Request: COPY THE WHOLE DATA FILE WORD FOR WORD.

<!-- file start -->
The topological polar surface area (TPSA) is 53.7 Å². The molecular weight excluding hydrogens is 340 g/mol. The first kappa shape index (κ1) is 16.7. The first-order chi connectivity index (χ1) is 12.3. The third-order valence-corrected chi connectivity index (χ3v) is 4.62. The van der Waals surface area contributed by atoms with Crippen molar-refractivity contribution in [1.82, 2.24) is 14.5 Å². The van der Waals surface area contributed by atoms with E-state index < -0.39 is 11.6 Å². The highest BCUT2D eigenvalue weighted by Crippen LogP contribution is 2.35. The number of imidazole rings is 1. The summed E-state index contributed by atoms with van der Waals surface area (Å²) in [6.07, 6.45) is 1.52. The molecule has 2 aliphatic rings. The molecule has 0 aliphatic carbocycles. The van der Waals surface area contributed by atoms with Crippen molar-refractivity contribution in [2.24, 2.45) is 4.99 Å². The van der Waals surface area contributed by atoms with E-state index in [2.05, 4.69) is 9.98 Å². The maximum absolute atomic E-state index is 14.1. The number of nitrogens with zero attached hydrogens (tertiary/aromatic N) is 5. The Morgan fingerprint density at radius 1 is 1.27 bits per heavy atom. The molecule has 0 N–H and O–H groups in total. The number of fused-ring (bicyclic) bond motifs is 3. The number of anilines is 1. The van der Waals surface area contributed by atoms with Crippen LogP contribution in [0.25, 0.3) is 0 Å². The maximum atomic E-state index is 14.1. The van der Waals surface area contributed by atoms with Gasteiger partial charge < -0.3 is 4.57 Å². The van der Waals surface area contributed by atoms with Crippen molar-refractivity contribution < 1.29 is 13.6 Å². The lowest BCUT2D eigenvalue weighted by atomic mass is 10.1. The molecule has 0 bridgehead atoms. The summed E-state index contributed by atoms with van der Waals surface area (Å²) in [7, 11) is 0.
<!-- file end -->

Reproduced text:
The topological polar surface area (TPSA) is 53.7 Å². The molecular weight excluding hydrogens is 340 g/mol. The first kappa shape index (κ1) is 16.7. The first-order chi connectivity index (χ1) is 12.3. The third-order valence-corrected chi connectivity index (χ3v) is 4.62. The van der Waals surface area contributed by atoms with Crippen molar-refractivity contribution in [1.82, 2.24) is 14.5 Å². The van der Waals surface area contributed by atoms with E-state index < -0.39 is 11.6 Å². The highest BCUT2D eigenvalue weighted by Crippen LogP contribution is 2.35. The number of imidazole rings is 1. The summed E-state index contributed by atoms with van der Waals surface area (Å²) in [6.07, 6.45) is 1.52. The molecule has 2 aliphatic rings. The molecule has 0 aliphatic carbocycles. The van der Waals surface area contributed by atoms with Crippen molar-refractivity contribution in [2.24, 2.45) is 4.99 Å². The van der Waals surface area contributed by atoms with E-state index in [2.05, 4.69) is 9.98 Å². The maximum absolute atomic E-state index is 14.1. The number of nitrogens with zero attached hydrogens (tertiary/aromatic N) is 5. The Morgan fingerprint density at radius 1 is 1.27 bits per heavy atom. The molecule has 0 N–H and O–H groups in total. The number of fused-ring (bicyclic) bond motifs is 3. The number of anilines is 1. The van der Waals surface area contributed by atoms with Crippen LogP contribution in [0.25, 0.3) is 0 Å². The maximum atomic E-state index is 14.1. The van der Waals surface area contributed by atoms with Gasteiger partial charge < -0.3 is 4.57 Å². The van der Waals surface area contributed by atoms with Crippen molar-refractivity contribution < 1.29 is 13.6 Å². The lowest BCUT2D eigenvalue weighted by atomic mass is 10.1. The molecule has 0 bridgehead atoms. The summed E-state index contributed by atoms with van der Waals surface area (Å²) in [7, 11) is 0.